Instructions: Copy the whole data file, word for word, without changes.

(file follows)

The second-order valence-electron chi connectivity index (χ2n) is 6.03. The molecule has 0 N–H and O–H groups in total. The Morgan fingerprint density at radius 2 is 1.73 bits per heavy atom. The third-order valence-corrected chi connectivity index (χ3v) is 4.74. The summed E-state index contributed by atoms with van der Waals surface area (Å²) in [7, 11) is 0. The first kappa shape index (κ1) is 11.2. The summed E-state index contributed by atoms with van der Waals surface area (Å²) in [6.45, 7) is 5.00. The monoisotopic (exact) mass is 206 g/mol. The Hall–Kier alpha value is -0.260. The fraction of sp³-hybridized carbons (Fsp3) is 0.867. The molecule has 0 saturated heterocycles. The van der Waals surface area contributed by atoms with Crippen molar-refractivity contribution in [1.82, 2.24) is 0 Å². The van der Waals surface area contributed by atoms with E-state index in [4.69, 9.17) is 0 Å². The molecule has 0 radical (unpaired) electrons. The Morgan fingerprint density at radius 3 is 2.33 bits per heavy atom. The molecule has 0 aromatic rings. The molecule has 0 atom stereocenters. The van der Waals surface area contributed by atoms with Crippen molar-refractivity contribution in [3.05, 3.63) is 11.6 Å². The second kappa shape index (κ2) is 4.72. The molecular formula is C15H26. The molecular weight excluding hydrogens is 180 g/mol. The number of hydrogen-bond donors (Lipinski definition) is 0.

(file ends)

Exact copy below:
The second-order valence-electron chi connectivity index (χ2n) is 6.03. The molecule has 0 N–H and O–H groups in total. The Morgan fingerprint density at radius 2 is 1.73 bits per heavy atom. The third-order valence-corrected chi connectivity index (χ3v) is 4.74. The summed E-state index contributed by atoms with van der Waals surface area (Å²) in [7, 11) is 0. The first kappa shape index (κ1) is 11.2. The summed E-state index contributed by atoms with van der Waals surface area (Å²) in [6.45, 7) is 5.00. The monoisotopic (exact) mass is 206 g/mol. The Hall–Kier alpha value is -0.260. The fraction of sp³-hybridized carbons (Fsp3) is 0.867. The molecule has 0 saturated heterocycles. The van der Waals surface area contributed by atoms with Crippen molar-refractivity contribution in [1.82, 2.24) is 0 Å². The van der Waals surface area contributed by atoms with E-state index in [4.69, 9.17) is 0 Å². The molecule has 0 radical (unpaired) electrons. The Morgan fingerprint density at radius 3 is 2.33 bits per heavy atom. The molecule has 0 aromatic rings. The molecule has 0 atom stereocenters. The van der Waals surface area contributed by atoms with Crippen molar-refractivity contribution in [3.05, 3.63) is 11.6 Å². The second kappa shape index (κ2) is 4.72. The molecular formula is C15H26. The molecular weight excluding hydrogens is 180 g/mol. The number of hydrogen-bond donors (Lipinski definition) is 0.